And the far left wanted to be morally superior more than it wanted to stop Donald Trump."
She further writes that "lefty politics" have become a "claustrophobic minefield." And, it's hard for me to disagree, being in the blogging game for about 10 years.

For instance, I've seen this happen too many times to count: a popular feminist makes a mistake on Twitter or in pop culture or in a blogpost and, instead of just critiquing her, it's like BAM we have a half dozen lefty articles saying "ugh, aren't we all so done with her?" and then.... whether or not you're "done" with her becomes a lefty purity test/virtue pose.

I can't. I just fucking can't.

Forget having empathy or compassion for bigots and conservatives. We don't even have it for each other on the left, let alone for a flawed woman like Hillary Clinton who worked her fucking ass off her entire life and who had the temerity to run for President while not being a politically-pure snowflake. I don't even exonerate myself from this compassion-lacking group, because goddamn, this shit is hard and frustrating.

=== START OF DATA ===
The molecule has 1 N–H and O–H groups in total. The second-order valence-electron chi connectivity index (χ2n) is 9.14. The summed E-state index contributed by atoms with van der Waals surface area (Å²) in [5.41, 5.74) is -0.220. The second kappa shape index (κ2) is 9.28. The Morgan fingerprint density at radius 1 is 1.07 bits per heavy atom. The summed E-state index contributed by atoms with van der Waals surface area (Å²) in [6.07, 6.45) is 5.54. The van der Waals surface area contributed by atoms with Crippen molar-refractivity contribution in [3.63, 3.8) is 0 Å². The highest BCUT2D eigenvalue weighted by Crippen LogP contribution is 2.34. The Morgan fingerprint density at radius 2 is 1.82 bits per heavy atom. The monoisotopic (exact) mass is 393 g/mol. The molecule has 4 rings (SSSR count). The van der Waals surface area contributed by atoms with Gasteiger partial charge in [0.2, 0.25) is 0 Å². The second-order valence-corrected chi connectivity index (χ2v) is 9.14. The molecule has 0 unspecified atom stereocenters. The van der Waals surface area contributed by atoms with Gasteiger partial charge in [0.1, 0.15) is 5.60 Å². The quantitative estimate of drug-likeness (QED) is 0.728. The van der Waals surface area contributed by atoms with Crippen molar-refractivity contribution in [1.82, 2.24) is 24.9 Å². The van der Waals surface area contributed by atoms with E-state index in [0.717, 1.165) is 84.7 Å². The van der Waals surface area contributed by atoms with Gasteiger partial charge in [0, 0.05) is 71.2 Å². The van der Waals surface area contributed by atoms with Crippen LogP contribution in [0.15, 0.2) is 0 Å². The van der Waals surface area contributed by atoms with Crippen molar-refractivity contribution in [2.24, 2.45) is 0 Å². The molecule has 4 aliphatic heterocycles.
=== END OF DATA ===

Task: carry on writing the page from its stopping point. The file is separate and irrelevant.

I mean, it pisses me right off that, heavens to Betsy, the thought of dirtying one's pristine hands by voting for a competent woman who who had made mistakes, over a garbage nightmare candidate gave some on the left too bad a case of the ickies. It's not just that some people couldn't privately vote for Clinton, they had to not vote for her and then virtue pose about it all over social media. Or, they wrote in Bernie. Voted 3rd Party. Didn't vote at all. Voted for a giant meteor strike to kill us all instead (ha ha, fuck you).

Like, if there was ever a time for the left to unite..... this was it, folks! But no.

Now, many of these same leftists seem to be largely horrified. They're "in shock." Some didn't actually vote for Clinton but now want the Electoral College to make Clinton President because ... ummmm?

It's also said that the perfect is the enemy of the good. I believe that, but by the gods you will never convince me that either Bernie Sanders or Jill Stein were ever "the perfect" in this conversation. And even if they had never made mistakes in their immaculate lives, had they become President they too would have been confronted with difficult choices and would then likely be lambasted by non-pragmatists for being "sell-outs," as well.

Politics is compromise, politics is compromise, politics is fucking hard-ass compromise.  We can and should debate all day about what should be compromised, but to ever get anything accomplished we have to compromise.